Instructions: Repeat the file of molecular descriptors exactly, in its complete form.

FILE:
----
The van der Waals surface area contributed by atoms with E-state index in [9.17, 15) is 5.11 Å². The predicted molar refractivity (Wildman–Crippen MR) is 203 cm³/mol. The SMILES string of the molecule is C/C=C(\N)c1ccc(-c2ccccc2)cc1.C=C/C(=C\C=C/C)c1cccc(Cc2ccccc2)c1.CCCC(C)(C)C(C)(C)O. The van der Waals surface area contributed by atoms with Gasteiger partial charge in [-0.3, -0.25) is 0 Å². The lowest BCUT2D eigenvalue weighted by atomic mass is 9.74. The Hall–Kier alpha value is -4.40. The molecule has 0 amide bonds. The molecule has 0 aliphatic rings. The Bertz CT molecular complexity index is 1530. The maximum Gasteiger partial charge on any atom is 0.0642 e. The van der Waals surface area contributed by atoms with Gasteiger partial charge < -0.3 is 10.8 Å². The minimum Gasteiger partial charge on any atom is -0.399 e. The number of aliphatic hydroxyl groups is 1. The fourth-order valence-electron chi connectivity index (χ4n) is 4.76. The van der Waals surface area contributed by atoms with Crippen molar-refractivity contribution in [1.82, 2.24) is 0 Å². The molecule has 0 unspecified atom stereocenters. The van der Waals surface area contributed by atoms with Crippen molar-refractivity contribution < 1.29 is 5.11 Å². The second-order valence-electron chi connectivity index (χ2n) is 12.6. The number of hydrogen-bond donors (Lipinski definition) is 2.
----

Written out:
The van der Waals surface area contributed by atoms with E-state index in [9.17, 15) is 5.11 Å². The predicted molar refractivity (Wildman–Crippen MR) is 203 cm³/mol. The SMILES string of the molecule is C/C=C(\N)c1ccc(-c2ccccc2)cc1.C=C/C(=C\C=C/C)c1cccc(Cc2ccccc2)c1.CCCC(C)(C)C(C)(C)O. The van der Waals surface area contributed by atoms with Gasteiger partial charge in [-0.3, -0.25) is 0 Å². The lowest BCUT2D eigenvalue weighted by atomic mass is 9.74. The Hall–Kier alpha value is -4.40. The molecule has 0 amide bonds. The molecule has 0 aliphatic rings. The Bertz CT molecular complexity index is 1530. The maximum Gasteiger partial charge on any atom is 0.0642 e. The van der Waals surface area contributed by atoms with Gasteiger partial charge < -0.3 is 10.8 Å². The minimum Gasteiger partial charge on any atom is -0.399 e. The number of aliphatic hydroxyl groups is 1. The fourth-order valence-electron chi connectivity index (χ4n) is 4.76. The van der Waals surface area contributed by atoms with Crippen molar-refractivity contribution in [1.82, 2.24) is 0 Å². The molecule has 0 unspecified atom stereocenters. The van der Waals surface area contributed by atoms with Crippen molar-refractivity contribution < 1.29 is 5.11 Å². The second-order valence-electron chi connectivity index (χ2n) is 12.6. The number of hydrogen-bond donors (Lipinski definition) is 2.